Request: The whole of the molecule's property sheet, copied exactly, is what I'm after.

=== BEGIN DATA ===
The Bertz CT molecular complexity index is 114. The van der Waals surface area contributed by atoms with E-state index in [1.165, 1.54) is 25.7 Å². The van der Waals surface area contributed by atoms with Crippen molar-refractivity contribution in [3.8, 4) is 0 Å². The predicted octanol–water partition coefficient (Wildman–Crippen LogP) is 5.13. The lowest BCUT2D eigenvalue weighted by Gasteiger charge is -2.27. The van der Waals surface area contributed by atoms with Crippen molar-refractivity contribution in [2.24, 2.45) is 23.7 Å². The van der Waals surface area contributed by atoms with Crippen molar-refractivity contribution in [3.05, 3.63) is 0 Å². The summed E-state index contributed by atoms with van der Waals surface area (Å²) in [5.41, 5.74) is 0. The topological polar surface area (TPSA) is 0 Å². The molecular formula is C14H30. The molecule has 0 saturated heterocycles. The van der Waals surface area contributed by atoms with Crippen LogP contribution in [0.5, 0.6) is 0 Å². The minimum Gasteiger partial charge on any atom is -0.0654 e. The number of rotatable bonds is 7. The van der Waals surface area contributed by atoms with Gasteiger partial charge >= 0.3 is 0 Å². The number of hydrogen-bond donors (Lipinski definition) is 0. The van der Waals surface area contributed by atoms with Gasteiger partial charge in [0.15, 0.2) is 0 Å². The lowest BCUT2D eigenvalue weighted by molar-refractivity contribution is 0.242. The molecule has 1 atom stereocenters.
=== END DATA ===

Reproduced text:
The Bertz CT molecular complexity index is 114. The van der Waals surface area contributed by atoms with E-state index in [1.165, 1.54) is 25.7 Å². The van der Waals surface area contributed by atoms with Crippen molar-refractivity contribution in [3.8, 4) is 0 Å². The predicted octanol–water partition coefficient (Wildman–Crippen LogP) is 5.13. The lowest BCUT2D eigenvalue weighted by Gasteiger charge is -2.27. The van der Waals surface area contributed by atoms with Crippen molar-refractivity contribution in [2.24, 2.45) is 23.7 Å². The van der Waals surface area contributed by atoms with Crippen molar-refractivity contribution in [3.05, 3.63) is 0 Å². The summed E-state index contributed by atoms with van der Waals surface area (Å²) in [5.41, 5.74) is 0. The topological polar surface area (TPSA) is 0 Å². The molecular formula is C14H30. The molecule has 0 saturated heterocycles. The van der Waals surface area contributed by atoms with Crippen LogP contribution in [0.5, 0.6) is 0 Å². The minimum Gasteiger partial charge on any atom is -0.0654 e. The number of rotatable bonds is 7. The van der Waals surface area contributed by atoms with Gasteiger partial charge >= 0.3 is 0 Å². The number of hydrogen-bond donors (Lipinski definition) is 0. The van der Waals surface area contributed by atoms with Gasteiger partial charge in [0.15, 0.2) is 0 Å². The lowest BCUT2D eigenvalue weighted by molar-refractivity contribution is 0.242. The molecule has 1 atom stereocenters.